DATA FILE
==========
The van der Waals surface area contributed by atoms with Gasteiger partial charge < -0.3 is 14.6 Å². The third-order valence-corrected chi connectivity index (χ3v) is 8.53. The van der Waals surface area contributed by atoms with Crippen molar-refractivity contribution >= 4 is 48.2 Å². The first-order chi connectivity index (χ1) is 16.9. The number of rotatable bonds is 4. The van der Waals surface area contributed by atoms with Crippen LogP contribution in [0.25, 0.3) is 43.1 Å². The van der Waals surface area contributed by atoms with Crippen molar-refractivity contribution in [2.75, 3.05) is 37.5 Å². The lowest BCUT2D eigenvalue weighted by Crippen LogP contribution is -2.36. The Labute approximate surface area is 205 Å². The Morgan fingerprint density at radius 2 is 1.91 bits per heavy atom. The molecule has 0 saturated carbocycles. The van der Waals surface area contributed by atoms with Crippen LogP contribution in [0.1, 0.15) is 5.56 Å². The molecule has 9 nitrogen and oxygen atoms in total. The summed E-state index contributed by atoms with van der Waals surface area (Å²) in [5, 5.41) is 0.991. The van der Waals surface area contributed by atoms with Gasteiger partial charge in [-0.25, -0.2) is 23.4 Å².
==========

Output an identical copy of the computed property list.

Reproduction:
The van der Waals surface area contributed by atoms with Gasteiger partial charge < -0.3 is 14.6 Å². The third-order valence-corrected chi connectivity index (χ3v) is 8.53. The van der Waals surface area contributed by atoms with Crippen molar-refractivity contribution >= 4 is 48.2 Å². The first-order chi connectivity index (χ1) is 16.9. The number of rotatable bonds is 4. The van der Waals surface area contributed by atoms with Crippen LogP contribution in [0.25, 0.3) is 43.1 Å². The van der Waals surface area contributed by atoms with Crippen molar-refractivity contribution in [2.75, 3.05) is 37.5 Å². The lowest BCUT2D eigenvalue weighted by Crippen LogP contribution is -2.36. The Labute approximate surface area is 205 Å². The Morgan fingerprint density at radius 2 is 1.91 bits per heavy atom. The molecule has 0 saturated carbocycles. The van der Waals surface area contributed by atoms with Crippen LogP contribution in [0.1, 0.15) is 5.56 Å². The molecule has 9 nitrogen and oxygen atoms in total. The summed E-state index contributed by atoms with van der Waals surface area (Å²) in [5, 5.41) is 0.991. The van der Waals surface area contributed by atoms with Gasteiger partial charge in [-0.25, -0.2) is 23.4 Å².